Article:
I am participating in this tour to make known to the world the abuses of which we are victims daily because of the multinationals, and to seek friends who can help us in this struggle against the destruction of our territory, dreams, and culture, which is the worst that could happen to a people.”

Rosa María Mateus Parra, lawyer in defence of human rights, territory and the environment, is a member of the José Alvear Restrepo Lawyers Collective (CAJAR), an organization that works for the enforcement of rights of indigenous, peasant and Afro-descendant communities. CAJAR aims to guarantee their survival and ability to remain in their territories while being able to exercise their social and environmental rights and strengthening their autonomy. This work is carried out through litigation, organizational capacity-building and advocacy.

Rosa says: “We accompany the communities of La Guajira, because our paths crossed in life, we came to know the communities of La Guajira, and when you know a people and a place, you can come to love them. Now we love them and when you love something you defend it, that’s why we accompany the communities in their struggles and we defend them.

In order to understand what happens in La Guajira in the face of coal exploitation and its impacts, it would be necessary to open and recover the senses, to see, smell, hear and feel, but the power of lies in the midst of terrible damage clouds many minds and hearts. Our work is to be the voice of those who suffer, the coal of La Guajira comes to Europe smeared and laden with suffering, tears, illness, the loss of a culture that is thousands of years old, the coal comes smeared with the blood of innocent people.”

The BHP-affected communities of La Guajira demand:

  • We are participating in the advocacy tour in order to make a call for greater visibility and solidarity with the communities affected by the Cerrejón coal mine, these communities have been made invisible in their claims against the corporate power of Cerrejón.
  • We ask that the issues that affect thousands of people affected by the company are listened to attentively. The company tries to obscure a reality of contamination, the uprooting of indigenous ancestral territories, and the destruction of its social and cultural fabric, of diseases especially in children and girls, of the destruction of water resources – all of this under a slogan of corporate social responsibility.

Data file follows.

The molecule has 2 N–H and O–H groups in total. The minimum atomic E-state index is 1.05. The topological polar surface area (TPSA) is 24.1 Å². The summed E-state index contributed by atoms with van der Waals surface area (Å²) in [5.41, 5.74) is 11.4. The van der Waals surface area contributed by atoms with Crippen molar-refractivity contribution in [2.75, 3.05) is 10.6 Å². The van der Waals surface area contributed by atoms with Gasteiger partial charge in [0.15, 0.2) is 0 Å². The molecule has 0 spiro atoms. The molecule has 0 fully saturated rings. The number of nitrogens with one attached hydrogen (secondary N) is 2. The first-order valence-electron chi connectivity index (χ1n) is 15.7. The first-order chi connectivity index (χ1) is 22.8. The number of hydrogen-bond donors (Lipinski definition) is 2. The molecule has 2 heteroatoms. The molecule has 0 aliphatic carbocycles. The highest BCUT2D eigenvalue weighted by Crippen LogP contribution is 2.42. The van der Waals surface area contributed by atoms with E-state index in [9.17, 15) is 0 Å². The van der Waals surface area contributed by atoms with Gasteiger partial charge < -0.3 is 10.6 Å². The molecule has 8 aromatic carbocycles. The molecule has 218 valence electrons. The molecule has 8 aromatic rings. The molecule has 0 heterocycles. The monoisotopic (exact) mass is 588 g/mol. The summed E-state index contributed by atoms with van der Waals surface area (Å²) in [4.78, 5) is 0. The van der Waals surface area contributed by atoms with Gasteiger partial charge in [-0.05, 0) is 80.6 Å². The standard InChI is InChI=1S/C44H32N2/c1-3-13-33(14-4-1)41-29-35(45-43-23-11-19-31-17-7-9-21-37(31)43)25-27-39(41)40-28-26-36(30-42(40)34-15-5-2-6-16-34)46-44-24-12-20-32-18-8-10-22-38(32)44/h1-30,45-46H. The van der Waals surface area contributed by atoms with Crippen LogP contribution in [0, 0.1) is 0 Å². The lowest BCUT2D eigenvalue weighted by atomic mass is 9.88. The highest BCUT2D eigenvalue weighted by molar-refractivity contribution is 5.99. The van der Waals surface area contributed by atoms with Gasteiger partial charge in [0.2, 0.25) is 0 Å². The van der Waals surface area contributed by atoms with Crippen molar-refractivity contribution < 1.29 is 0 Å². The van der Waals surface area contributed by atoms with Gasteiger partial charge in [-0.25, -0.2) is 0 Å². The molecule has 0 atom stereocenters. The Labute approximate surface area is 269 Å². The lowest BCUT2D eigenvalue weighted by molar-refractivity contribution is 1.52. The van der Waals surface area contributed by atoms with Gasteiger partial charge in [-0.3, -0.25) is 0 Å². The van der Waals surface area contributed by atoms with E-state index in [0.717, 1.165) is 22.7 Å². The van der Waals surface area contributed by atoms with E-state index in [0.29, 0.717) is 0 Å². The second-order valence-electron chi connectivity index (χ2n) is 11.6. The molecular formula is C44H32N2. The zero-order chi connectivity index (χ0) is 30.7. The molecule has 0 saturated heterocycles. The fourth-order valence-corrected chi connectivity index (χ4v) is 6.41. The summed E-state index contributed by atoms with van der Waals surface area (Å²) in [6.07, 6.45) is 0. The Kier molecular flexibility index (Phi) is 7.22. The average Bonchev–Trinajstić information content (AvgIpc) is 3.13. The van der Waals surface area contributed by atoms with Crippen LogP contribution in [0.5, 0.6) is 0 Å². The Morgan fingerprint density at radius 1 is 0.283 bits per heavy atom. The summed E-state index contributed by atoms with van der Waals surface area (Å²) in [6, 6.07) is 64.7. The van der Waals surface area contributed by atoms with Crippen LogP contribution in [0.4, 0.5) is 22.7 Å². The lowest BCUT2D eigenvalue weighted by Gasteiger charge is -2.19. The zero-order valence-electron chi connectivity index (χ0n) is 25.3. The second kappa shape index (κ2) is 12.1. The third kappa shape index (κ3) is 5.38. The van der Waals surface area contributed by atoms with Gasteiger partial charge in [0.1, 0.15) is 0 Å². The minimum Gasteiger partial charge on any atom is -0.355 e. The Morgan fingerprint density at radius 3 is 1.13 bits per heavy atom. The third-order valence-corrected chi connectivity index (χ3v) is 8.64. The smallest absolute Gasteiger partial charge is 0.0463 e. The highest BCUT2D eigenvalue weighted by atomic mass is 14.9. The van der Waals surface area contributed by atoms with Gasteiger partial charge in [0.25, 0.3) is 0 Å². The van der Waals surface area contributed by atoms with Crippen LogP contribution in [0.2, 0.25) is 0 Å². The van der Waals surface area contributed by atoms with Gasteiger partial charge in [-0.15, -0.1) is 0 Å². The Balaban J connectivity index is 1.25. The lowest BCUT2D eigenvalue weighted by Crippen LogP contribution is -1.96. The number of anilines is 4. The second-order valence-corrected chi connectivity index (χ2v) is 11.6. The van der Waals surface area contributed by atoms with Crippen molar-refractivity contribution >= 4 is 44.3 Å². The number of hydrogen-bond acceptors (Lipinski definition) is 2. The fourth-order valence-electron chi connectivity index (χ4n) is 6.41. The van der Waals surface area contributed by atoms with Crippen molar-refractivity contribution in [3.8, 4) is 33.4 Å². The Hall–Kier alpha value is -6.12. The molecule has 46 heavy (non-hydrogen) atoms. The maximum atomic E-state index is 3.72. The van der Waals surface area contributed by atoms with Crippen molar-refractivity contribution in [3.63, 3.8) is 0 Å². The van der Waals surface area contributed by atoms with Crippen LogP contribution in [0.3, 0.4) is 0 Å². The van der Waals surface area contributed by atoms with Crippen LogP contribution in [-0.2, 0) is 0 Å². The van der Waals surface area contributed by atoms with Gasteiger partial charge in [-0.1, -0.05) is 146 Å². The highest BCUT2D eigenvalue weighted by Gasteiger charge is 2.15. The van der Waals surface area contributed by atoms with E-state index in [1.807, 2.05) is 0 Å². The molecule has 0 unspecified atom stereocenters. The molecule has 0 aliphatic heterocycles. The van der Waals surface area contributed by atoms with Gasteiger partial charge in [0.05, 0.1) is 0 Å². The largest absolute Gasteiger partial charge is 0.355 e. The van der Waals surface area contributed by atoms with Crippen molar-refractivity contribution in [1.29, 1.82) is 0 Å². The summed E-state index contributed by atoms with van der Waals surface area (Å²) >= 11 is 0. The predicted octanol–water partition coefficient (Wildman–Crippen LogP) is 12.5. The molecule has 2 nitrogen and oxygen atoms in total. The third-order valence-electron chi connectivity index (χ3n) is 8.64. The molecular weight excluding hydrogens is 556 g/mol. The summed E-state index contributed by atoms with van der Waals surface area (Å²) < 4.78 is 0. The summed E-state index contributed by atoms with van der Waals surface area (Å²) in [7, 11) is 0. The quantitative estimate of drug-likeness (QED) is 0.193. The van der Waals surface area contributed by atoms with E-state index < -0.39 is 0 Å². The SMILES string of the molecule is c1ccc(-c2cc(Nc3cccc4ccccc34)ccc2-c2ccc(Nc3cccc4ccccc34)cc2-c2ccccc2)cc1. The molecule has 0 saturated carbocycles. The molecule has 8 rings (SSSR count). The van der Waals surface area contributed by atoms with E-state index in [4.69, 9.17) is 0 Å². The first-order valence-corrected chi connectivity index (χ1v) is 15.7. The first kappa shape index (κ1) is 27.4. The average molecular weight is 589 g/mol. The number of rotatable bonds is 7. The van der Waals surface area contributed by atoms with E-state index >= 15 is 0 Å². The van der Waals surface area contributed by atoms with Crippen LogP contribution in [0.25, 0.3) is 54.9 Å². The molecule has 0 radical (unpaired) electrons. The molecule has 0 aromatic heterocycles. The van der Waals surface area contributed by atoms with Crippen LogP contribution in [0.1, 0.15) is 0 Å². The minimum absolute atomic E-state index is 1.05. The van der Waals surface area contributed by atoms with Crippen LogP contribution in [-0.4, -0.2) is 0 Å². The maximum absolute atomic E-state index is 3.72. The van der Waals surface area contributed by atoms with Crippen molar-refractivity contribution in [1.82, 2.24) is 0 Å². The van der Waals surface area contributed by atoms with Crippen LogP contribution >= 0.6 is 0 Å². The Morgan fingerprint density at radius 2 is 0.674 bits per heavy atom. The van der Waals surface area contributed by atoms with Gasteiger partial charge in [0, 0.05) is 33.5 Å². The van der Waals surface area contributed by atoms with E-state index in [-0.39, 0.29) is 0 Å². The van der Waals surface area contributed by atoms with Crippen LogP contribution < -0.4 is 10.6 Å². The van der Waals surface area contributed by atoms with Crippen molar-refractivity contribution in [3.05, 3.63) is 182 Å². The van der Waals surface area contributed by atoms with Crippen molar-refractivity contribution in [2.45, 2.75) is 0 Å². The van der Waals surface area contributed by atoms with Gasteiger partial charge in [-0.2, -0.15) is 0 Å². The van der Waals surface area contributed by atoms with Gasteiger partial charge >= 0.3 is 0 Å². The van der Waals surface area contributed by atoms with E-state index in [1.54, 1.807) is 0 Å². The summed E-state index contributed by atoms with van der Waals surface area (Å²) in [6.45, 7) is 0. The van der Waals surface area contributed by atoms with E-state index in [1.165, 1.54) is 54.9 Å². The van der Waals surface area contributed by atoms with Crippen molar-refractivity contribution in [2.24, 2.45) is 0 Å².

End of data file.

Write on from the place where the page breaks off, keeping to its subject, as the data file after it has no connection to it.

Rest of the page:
• We publicly denounce the systematic and widespread violation of human and environmental rights of communities, a company that acts as the largest socio-economic power in the region and a State with limited capacity and little willingness to enforce internationally recognised standards in human and environmental rights.
  • Considering the serious situation that exists in the territories and the recognition of the “Unconstitutional State of Affairs”, both by the Colombian Constitutional Court and the Inter-American Commission of Human Rights, it is necessary to call for the analysis and recognition of the externalization of costs of the open-cast coal mining activity of the transnational company Carbones del Cerrejón. If the costs assumed by the Colombian State in health, environmental, judicial, social and cultural liabilities, and from the economies of autonomous communities, who are now dependent on the company, were taken into account then the price of coal would be exorbitant and unpayable.
  • The company has captured, diverted, exploited and polluted the course of more than 18 rivers, streams and bodies of water, including the three most important in the region. Given the conditions of the Guajira, semi-arid and desert-like, these actions threaten cultural survival and food production, which is also linked to the severe starvation of Wayuu children, but to date there is no recognition of these impacts, nor to climate change, which also deserves attention and proposals by the company, especially in the second country most threatened by climate change.


Lucio Cuenca Berger is a geo-survey engineer from the University of Santiago de Chile, Director of the Latin American Observatory of Environmental Conflicts OLCA, and member of the Board of Directors of the Observatory of Mining Conflicts in Latin America, OCMAL. Lucio primarily accompanies communities who find themselves immersed in social and environmental conflicts related to extractive industries in Chile, especially in mining, energy, forestry and urban pollution. He is also a promoter and facilitator of diverse networks between communities in conflict and social and environmental movements in Chile and Latin America.

Latin American Observatory of Environmental Conflicts – OLCA accompanies communities in socio-environmental conflicts, who under conditions of deep asymmetry face a predatory economic model that imposes itself in their territories.

The organisation promotes participation and collective leadership, the systematisation and exchange of experiences and knowledge, and the coordination and development of processes of identity assessment, from a gender and rights perspective. In this way, we influence the construction of alternatives to development, which are at the service of life, ecosystems, and the communities and peoples that inhabit them.